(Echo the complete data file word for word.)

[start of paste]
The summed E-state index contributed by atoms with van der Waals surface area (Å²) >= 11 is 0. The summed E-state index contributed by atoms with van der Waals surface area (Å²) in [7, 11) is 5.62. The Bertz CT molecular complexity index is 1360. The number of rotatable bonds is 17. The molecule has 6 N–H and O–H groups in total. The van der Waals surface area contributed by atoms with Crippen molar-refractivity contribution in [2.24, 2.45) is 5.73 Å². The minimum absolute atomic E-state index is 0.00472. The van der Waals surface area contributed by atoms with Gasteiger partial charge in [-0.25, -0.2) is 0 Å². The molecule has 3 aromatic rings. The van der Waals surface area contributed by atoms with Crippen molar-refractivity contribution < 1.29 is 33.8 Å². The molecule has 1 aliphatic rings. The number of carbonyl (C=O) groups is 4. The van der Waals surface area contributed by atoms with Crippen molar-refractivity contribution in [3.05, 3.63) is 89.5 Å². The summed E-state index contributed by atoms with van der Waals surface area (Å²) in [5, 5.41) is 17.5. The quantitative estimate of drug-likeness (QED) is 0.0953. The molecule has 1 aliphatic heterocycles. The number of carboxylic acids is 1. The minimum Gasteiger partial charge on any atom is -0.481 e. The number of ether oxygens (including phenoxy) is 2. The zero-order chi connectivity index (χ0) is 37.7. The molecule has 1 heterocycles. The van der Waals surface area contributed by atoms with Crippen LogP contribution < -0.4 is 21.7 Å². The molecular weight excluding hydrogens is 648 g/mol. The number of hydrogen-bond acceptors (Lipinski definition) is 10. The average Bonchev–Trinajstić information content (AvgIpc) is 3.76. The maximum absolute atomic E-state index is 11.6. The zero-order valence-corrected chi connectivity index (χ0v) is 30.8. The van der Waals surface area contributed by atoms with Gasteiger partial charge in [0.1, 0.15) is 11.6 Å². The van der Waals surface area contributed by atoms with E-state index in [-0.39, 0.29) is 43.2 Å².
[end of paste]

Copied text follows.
The summed E-state index contributed by atoms with van der Waals surface area (Å²) >= 11 is 0. The summed E-state index contributed by atoms with van der Waals surface area (Å²) in [7, 11) is 5.62. The Bertz CT molecular complexity index is 1360. The number of rotatable bonds is 17. The molecule has 6 N–H and O–H groups in total. The van der Waals surface area contributed by atoms with Crippen molar-refractivity contribution in [2.24, 2.45) is 5.73 Å². The minimum absolute atomic E-state index is 0.00472. The van der Waals surface area contributed by atoms with Gasteiger partial charge in [-0.25, -0.2) is 0 Å². The molecule has 3 aromatic rings. The van der Waals surface area contributed by atoms with Crippen molar-refractivity contribution < 1.29 is 33.8 Å². The molecule has 1 aliphatic rings. The number of carbonyl (C=O) groups is 4. The van der Waals surface area contributed by atoms with Crippen molar-refractivity contribution in [3.05, 3.63) is 89.5 Å². The summed E-state index contributed by atoms with van der Waals surface area (Å²) in [5, 5.41) is 17.5. The quantitative estimate of drug-likeness (QED) is 0.0953. The molecule has 1 aliphatic heterocycles. The number of carboxylic acids is 1. The minimum Gasteiger partial charge on any atom is -0.481 e. The number of ether oxygens (including phenoxy) is 2. The zero-order chi connectivity index (χ0) is 37.7. The molecule has 1 heterocycles. The van der Waals surface area contributed by atoms with Crippen LogP contribution < -0.4 is 21.7 Å². The molecular weight excluding hydrogens is 648 g/mol. The number of hydrogen-bond acceptors (Lipinski definition) is 10. The average Bonchev–Trinajstić information content (AvgIpc) is 3.76. The maximum absolute atomic E-state index is 11.6. The zero-order valence-corrected chi connectivity index (χ0v) is 30.8. The van der Waals surface area contributed by atoms with Gasteiger partial charge in [0.1, 0.15) is 11.6 Å². The van der Waals surface area contributed by atoms with E-state index in [-0.39, 0.29) is 43.2 Å².